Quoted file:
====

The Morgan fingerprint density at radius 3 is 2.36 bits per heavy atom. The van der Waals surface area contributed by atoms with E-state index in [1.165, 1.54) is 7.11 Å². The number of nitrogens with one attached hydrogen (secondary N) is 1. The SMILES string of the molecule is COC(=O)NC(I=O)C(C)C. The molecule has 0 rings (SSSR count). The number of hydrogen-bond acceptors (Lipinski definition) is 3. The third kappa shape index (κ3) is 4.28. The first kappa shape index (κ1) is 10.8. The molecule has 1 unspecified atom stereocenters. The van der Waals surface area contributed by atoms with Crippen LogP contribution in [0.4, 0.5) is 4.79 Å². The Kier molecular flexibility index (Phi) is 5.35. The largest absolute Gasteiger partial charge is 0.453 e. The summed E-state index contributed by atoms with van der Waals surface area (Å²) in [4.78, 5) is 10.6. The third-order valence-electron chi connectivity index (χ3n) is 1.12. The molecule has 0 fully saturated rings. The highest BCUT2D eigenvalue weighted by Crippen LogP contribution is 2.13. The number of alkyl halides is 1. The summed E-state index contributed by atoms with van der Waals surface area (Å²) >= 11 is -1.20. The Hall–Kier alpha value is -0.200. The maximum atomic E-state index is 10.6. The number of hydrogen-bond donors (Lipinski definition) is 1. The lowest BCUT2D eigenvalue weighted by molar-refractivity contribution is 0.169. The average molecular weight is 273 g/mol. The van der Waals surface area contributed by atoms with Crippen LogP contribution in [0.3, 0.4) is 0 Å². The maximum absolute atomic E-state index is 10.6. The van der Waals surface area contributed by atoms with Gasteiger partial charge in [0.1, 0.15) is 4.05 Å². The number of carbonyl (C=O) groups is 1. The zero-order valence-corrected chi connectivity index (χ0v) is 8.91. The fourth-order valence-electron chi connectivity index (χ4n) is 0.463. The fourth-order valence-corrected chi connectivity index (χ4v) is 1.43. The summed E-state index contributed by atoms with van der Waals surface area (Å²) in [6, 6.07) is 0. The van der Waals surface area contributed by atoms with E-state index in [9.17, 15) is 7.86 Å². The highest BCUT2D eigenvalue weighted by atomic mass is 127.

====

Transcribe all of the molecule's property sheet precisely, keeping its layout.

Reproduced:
The Morgan fingerprint density at radius 3 is 2.36 bits per heavy atom. The van der Waals surface area contributed by atoms with E-state index in [1.165, 1.54) is 7.11 Å². The number of nitrogens with one attached hydrogen (secondary N) is 1. The SMILES string of the molecule is COC(=O)NC(I=O)C(C)C. The molecule has 0 rings (SSSR count). The number of hydrogen-bond acceptors (Lipinski definition) is 3. The third kappa shape index (κ3) is 4.28. The first kappa shape index (κ1) is 10.8. The molecule has 1 unspecified atom stereocenters. The van der Waals surface area contributed by atoms with Crippen LogP contribution in [0.4, 0.5) is 4.79 Å². The Kier molecular flexibility index (Phi) is 5.35. The largest absolute Gasteiger partial charge is 0.453 e. The summed E-state index contributed by atoms with van der Waals surface area (Å²) in [4.78, 5) is 10.6. The third-order valence-electron chi connectivity index (χ3n) is 1.12. The molecule has 0 fully saturated rings. The highest BCUT2D eigenvalue weighted by Crippen LogP contribution is 2.13. The number of alkyl halides is 1. The summed E-state index contributed by atoms with van der Waals surface area (Å²) >= 11 is -1.20. The Hall–Kier alpha value is -0.200. The maximum atomic E-state index is 10.6. The number of hydrogen-bond donors (Lipinski definition) is 1. The lowest BCUT2D eigenvalue weighted by molar-refractivity contribution is 0.169. The average molecular weight is 273 g/mol. The van der Waals surface area contributed by atoms with Crippen LogP contribution in [0.3, 0.4) is 0 Å². The maximum absolute atomic E-state index is 10.6. The van der Waals surface area contributed by atoms with Gasteiger partial charge in [0.1, 0.15) is 4.05 Å². The number of carbonyl (C=O) groups is 1. The zero-order valence-corrected chi connectivity index (χ0v) is 8.91. The fourth-order valence-electron chi connectivity index (χ4n) is 0.463. The fourth-order valence-corrected chi connectivity index (χ4v) is 1.43. The summed E-state index contributed by atoms with van der Waals surface area (Å²) in [6, 6.07) is 0. The van der Waals surface area contributed by atoms with E-state index in [9.17, 15) is 7.86 Å². The highest BCUT2D eigenvalue weighted by atomic mass is 127.